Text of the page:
|Zone||Building cost per $100 of coverage||Contents cost per $100 of coverage|
|A, AE, A1-A30, AO, AH, & D||1.12/1.03||1.41/1.84|
Then the annual premium for maximum coverage would be calculated as follows:
Phew, we know that's a mouthful. Here are some sample calculations for maximum and minimum coverage.
|Home type||Building rate||Contents rate||Annual premium – maximum coverage||Annual premium – minimum coverage|
|Pre-FIRM without basement in an A zone||1.12/1.03||1.41/1.84||$4,361.5||$1,024.50|
|Pre-FIRM without basement in a V zone||1.46/2.57||1.81/4.39||$9,504.00||$1,328.50|
|Post-FIRM without basement in an A zone, BFE +1||.92/.16||.51/.12||$1,073.50||$679.50|
|Post-FIRM without basement in an A zone, BFE 0||2.13/.25||.99/.12||$2,090.50||$1,525.50|
|Post-FIRM without basement in an A zone, BFE -1||5.18/.33||2.27/.12||$4,392.50||$3,675.50|
Low-risk areas: zones B, C & X
For the maximum allowed coverage through the NFIP, the annual premium is $415 for homes with basements and $370 for homes without basements. Ballparking the annual premium is much easier for low-risk areas in B, C or X zones because the NFIP offers Preferred Risk Policies for qualifying homes, which carry less variation.
Homes in low-risk zones are nonetheless susceptible to floods, especially as extreme weather events become more frequent and severe. In the unlikely event that your home in a low-risk area floods, you'll be happy you had flood insurance. For as little as $108 annually, you can get $20,000 of building and $8,000 of contents coverage.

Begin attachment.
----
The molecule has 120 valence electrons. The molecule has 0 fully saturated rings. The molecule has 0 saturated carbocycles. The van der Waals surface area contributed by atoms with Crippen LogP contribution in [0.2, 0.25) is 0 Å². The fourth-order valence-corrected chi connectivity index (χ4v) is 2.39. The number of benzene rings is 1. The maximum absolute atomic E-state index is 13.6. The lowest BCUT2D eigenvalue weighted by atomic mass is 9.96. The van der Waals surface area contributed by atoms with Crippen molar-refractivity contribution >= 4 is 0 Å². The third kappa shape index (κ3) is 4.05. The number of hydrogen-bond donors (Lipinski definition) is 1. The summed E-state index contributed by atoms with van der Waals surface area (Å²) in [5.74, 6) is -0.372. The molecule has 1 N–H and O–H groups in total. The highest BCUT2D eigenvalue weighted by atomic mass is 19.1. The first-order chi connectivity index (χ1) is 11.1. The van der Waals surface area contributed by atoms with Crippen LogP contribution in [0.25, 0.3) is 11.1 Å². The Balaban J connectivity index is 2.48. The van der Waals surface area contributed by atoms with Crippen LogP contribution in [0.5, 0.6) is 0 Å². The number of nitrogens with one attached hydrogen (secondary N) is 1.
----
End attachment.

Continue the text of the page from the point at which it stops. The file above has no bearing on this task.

New legislation and options for flood insurance
The flood insurance industry is changing fast. A new law that went into effect on July 1st, 2019 requires mortgage lenders to accept private flood insurance policies. This has led to the emergence of private flood insurance providers in the past few years. Previously, lenders could require you to get flood coverage through the NFIP.
FEMA is also redrawing much of its flood map, using more sophisticated mapping techniques. This could raise your rates if you live in a high-risk area or lower them if you live in a low-risk area.
Although the changing rates and new providers make flood insurance as confusing as ever, the good news is that there are also more options than ever. That means you have the opportunity to shop around to find the cost and coverage that are right for you.